‘We’ve Harmed the Senate Enough’: Why Joe Manchin Won’t Budge on the Filibuster

Q: The Democratic Party thought it could take back the Senate this year, and there’s still a chance that maybe that can happen if you get both of the seats in Georgia. But in order to pass major legislation, you would have to either get some Republican support or kill the filibuster. You’ve long opposed killing the filibuster. Why is that?

A: I can assure you I will not vote to end the filibuster, because that would break the Senate. We’ve harmed the Senate enough with the nuclear option on the judges. We’re making lifetime appointments based on a simple majority. The minority should have input — that’s the whole purpose for the Senate. If you basically do away with the filibuster altogether for legislation, you won’t have the Senate. You’re a glorified House. And I will not do that.

Q: So there’s no issue where you would agree to end the filibuster? Let’s say there’s a badly needed new coronavirus stimulus package, and the Republicans won’t make a deal.

A: No. If we can’t come together to help America, God help us. If you’ve got to blow up the Senate to do the right thing, then we’ve got the wrong people in the Senate, or we have people that won’t talk to each other. You know, I’ve always said this: Chuck Schumer, with his personality, he’ll talk to anybody and everybody. You can work with Chuck. Chuck is going to try everything he can do to try to engage with Mitch again.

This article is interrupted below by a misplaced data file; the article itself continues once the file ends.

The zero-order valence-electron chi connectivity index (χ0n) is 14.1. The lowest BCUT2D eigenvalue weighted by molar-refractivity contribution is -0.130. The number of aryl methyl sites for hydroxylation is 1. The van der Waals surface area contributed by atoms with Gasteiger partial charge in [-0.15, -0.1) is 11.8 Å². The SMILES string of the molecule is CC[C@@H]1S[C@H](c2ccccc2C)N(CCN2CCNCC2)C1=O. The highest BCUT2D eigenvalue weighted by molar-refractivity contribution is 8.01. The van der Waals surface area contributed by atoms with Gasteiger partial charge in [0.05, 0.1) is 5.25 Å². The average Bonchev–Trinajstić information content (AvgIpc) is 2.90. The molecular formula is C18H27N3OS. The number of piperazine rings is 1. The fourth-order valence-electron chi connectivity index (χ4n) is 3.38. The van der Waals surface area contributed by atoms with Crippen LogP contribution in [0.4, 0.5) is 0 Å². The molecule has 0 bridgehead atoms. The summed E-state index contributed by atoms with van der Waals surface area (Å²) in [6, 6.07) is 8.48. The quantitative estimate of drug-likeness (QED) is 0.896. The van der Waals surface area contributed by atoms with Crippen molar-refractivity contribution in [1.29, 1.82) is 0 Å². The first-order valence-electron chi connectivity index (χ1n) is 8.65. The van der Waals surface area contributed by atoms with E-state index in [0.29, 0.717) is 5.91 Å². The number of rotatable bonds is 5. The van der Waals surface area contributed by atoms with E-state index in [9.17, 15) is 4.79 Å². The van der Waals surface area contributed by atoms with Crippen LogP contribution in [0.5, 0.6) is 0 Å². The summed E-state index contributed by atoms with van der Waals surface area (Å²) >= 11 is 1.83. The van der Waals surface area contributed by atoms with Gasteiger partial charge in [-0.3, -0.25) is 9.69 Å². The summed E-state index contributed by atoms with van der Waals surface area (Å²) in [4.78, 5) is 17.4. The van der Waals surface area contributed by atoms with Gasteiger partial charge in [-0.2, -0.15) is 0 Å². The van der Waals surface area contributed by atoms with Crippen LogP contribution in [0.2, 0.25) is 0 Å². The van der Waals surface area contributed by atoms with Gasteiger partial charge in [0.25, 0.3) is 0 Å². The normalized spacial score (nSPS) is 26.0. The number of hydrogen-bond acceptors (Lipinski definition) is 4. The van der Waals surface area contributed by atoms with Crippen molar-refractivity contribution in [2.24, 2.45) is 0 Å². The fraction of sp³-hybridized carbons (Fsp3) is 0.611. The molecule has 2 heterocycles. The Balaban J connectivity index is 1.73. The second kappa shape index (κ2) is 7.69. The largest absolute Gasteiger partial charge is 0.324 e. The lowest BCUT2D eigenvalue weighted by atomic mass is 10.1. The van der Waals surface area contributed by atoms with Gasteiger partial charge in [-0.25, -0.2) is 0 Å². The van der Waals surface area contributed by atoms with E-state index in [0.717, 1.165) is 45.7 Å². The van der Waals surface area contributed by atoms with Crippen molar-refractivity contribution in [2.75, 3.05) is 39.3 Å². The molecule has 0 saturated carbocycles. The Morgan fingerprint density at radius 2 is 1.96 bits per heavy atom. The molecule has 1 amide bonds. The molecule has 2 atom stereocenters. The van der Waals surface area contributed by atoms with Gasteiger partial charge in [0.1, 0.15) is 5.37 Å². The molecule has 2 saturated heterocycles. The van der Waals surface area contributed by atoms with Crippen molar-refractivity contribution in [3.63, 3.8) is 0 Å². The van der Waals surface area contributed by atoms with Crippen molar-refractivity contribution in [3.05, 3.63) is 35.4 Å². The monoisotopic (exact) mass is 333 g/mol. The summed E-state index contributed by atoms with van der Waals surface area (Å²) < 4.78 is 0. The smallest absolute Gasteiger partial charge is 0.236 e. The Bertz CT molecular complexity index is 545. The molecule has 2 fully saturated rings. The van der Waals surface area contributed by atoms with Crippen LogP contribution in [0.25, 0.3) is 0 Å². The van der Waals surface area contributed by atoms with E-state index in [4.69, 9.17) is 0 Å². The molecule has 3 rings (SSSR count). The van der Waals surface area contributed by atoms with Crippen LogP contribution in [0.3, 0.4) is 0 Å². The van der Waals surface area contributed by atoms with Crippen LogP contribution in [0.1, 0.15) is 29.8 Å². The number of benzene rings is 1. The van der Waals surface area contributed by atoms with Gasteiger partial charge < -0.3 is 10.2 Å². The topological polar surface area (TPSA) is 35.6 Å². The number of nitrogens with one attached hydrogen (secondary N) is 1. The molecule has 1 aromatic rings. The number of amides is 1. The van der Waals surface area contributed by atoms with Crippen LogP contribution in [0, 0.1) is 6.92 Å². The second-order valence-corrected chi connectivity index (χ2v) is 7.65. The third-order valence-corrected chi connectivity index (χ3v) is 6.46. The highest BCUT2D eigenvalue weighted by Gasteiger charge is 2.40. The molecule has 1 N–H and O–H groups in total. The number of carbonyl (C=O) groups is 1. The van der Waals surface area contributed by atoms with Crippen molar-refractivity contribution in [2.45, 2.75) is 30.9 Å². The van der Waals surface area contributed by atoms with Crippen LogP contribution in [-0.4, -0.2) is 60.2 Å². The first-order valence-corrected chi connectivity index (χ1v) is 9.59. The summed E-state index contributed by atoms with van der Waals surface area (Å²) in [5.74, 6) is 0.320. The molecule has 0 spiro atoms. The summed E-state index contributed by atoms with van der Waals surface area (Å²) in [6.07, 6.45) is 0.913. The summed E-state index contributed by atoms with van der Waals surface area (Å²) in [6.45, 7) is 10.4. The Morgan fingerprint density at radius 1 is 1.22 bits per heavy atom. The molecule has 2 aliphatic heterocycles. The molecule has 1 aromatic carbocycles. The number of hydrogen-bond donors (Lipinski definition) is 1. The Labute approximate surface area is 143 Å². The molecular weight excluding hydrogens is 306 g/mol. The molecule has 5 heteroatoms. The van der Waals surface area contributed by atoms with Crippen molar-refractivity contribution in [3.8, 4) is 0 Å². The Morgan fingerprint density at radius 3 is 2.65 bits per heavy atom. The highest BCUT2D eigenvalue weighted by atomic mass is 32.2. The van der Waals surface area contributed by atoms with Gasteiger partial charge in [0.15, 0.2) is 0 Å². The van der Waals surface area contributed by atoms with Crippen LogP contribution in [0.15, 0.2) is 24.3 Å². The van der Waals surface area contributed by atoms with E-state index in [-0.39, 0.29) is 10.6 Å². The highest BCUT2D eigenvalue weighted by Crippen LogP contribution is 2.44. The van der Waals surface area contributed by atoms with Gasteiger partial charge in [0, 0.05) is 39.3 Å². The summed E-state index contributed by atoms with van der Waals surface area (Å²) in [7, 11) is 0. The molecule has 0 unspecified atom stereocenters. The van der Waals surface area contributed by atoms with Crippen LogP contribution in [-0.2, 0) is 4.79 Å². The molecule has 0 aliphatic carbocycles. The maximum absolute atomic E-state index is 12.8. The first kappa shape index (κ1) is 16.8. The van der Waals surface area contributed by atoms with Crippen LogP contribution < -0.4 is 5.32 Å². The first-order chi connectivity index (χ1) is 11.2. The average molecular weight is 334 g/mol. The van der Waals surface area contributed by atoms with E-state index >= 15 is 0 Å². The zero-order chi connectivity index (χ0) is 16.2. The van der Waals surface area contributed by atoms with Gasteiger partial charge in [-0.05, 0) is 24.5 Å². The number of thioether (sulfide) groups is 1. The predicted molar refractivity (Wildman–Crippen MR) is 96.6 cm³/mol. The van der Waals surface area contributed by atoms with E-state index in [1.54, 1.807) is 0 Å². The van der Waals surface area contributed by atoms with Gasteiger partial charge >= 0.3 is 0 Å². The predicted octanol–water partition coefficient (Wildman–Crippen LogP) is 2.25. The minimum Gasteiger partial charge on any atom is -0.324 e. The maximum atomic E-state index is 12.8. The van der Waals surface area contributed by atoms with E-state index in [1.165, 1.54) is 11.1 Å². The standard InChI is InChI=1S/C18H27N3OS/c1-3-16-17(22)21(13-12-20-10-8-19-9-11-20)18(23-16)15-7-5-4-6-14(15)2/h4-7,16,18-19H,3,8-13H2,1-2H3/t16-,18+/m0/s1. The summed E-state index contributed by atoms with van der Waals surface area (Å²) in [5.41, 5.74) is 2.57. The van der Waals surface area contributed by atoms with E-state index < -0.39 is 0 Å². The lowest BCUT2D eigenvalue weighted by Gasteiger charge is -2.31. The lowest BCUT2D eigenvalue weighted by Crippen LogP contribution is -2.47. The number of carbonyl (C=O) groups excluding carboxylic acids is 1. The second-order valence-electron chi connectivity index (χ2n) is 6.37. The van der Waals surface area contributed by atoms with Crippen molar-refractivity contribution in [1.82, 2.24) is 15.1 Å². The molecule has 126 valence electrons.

Q: Are there any other issues where you would draw a line in the sand and stand up to other members of your party?

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A: I’ve done that. I was that one vote for Brett Kavanaugh. I thought there had to be evidence, and I never saw evidence. The country was in a feeding frenzy. And there was no Democrat that was going to buck that. I said, ‘I’m not going to ruin a person’s life because there’s no evidence.’

And wouldn’t it be so befitting if he votes to uphold the Affordable Care Act? God, oh my. Redemption! Is there redemption here? He and I had a long conversation, and I basically said, ‘I’m pleading with you and your inner conscience, whenever this comes before you, I want you to think about 800,000 West Virginians who couldn’t get insurance before because of a pre-existing condition. I want you to think about 160,000 West Virginians that were so poor, they had nothing.’



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